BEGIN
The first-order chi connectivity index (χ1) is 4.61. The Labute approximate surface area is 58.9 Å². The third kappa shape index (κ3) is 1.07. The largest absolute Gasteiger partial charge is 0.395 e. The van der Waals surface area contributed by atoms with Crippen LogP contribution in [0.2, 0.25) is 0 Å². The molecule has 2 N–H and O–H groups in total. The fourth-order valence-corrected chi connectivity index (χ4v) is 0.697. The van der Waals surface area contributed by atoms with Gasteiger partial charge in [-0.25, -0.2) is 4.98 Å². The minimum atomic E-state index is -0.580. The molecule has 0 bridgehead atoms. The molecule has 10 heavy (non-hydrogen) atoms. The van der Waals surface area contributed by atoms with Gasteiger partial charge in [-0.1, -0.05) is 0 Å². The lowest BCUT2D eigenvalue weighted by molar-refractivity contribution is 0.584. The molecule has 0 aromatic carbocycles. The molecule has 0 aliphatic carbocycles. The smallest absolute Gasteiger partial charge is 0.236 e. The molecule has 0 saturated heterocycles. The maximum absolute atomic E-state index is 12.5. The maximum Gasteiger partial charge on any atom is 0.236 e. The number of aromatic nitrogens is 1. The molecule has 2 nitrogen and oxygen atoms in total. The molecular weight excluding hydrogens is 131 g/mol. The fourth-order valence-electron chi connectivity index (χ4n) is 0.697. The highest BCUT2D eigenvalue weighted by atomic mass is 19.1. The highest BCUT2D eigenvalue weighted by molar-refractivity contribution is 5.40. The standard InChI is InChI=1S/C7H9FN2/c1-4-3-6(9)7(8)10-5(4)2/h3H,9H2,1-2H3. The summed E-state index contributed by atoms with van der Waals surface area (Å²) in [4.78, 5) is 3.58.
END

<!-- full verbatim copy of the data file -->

The first-order chi connectivity index (χ1) is 4.61. The Labute approximate surface area is 58.9 Å². The third kappa shape index (κ3) is 1.07. The largest absolute Gasteiger partial charge is 0.395 e. The van der Waals surface area contributed by atoms with Crippen LogP contribution in [0.2, 0.25) is 0 Å². The molecule has 2 N–H and O–H groups in total. The fourth-order valence-corrected chi connectivity index (χ4v) is 0.697. The van der Waals surface area contributed by atoms with Gasteiger partial charge in [-0.25, -0.2) is 4.98 Å². The minimum atomic E-state index is -0.580. The molecule has 0 bridgehead atoms. The molecule has 10 heavy (non-hydrogen) atoms. The van der Waals surface area contributed by atoms with Gasteiger partial charge in [-0.1, -0.05) is 0 Å². The lowest BCUT2D eigenvalue weighted by molar-refractivity contribution is 0.584. The molecule has 0 aromatic carbocycles. The molecule has 0 aliphatic carbocycles. The smallest absolute Gasteiger partial charge is 0.236 e. The molecule has 0 saturated heterocycles. The maximum absolute atomic E-state index is 12.5. The maximum Gasteiger partial charge on any atom is 0.236 e. The number of aromatic nitrogens is 1. The molecule has 2 nitrogen and oxygen atoms in total. The molecular weight excluding hydrogens is 131 g/mol. The fourth-order valence-electron chi connectivity index (χ4n) is 0.697. The highest BCUT2D eigenvalue weighted by atomic mass is 19.1. The highest BCUT2D eigenvalue weighted by molar-refractivity contribution is 5.40. The standard InChI is InChI=1S/C7H9FN2/c1-4-3-6(9)7(8)10-5(4)2/h3H,9H2,1-2H3. The summed E-state index contributed by atoms with van der Waals surface area (Å²) in [4.78, 5) is 3.58.